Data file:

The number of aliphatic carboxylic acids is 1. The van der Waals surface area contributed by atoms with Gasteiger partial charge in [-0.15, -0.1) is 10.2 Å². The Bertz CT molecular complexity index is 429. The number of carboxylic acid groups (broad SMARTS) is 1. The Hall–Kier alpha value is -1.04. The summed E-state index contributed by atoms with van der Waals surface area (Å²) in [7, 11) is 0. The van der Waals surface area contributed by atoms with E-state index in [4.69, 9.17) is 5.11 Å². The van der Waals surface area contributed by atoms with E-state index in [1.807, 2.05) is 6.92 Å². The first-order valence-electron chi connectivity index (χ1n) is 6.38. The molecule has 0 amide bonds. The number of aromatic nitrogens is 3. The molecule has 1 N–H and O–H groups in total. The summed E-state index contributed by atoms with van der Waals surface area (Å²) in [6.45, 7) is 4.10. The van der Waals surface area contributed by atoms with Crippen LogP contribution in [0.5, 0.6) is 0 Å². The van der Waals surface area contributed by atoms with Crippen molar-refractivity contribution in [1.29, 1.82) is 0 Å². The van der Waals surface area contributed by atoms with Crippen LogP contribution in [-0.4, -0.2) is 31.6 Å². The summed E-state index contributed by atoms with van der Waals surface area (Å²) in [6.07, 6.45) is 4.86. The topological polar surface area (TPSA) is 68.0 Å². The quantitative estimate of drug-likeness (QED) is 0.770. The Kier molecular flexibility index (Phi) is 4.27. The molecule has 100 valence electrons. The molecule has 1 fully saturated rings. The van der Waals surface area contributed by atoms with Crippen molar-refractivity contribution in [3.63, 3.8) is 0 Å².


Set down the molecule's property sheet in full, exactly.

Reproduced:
The number of aliphatic carboxylic acids is 1. The van der Waals surface area contributed by atoms with Gasteiger partial charge in [-0.15, -0.1) is 10.2 Å². The Bertz CT molecular complexity index is 429. The number of carboxylic acid groups (broad SMARTS) is 1. The Hall–Kier alpha value is -1.04. The summed E-state index contributed by atoms with van der Waals surface area (Å²) in [7, 11) is 0. The van der Waals surface area contributed by atoms with E-state index in [4.69, 9.17) is 5.11 Å². The van der Waals surface area contributed by atoms with E-state index in [1.807, 2.05) is 6.92 Å². The first-order valence-electron chi connectivity index (χ1n) is 6.38. The molecule has 0 amide bonds. The number of aromatic nitrogens is 3. The molecule has 1 N–H and O–H groups in total. The summed E-state index contributed by atoms with van der Waals surface area (Å²) in [6.45, 7) is 4.10. The van der Waals surface area contributed by atoms with Crippen LogP contribution in [0.5, 0.6) is 0 Å². The van der Waals surface area contributed by atoms with Crippen molar-refractivity contribution in [1.29, 1.82) is 0 Å². The van der Waals surface area contributed by atoms with Crippen LogP contribution in [-0.4, -0.2) is 31.6 Å². The summed E-state index contributed by atoms with van der Waals surface area (Å²) in [6.07, 6.45) is 4.86. The topological polar surface area (TPSA) is 68.0 Å². The quantitative estimate of drug-likeness (QED) is 0.770. The Kier molecular flexibility index (Phi) is 4.27. The molecule has 100 valence electrons. The molecule has 1 fully saturated rings. The van der Waals surface area contributed by atoms with Crippen molar-refractivity contribution in [3.63, 3.8) is 0 Å².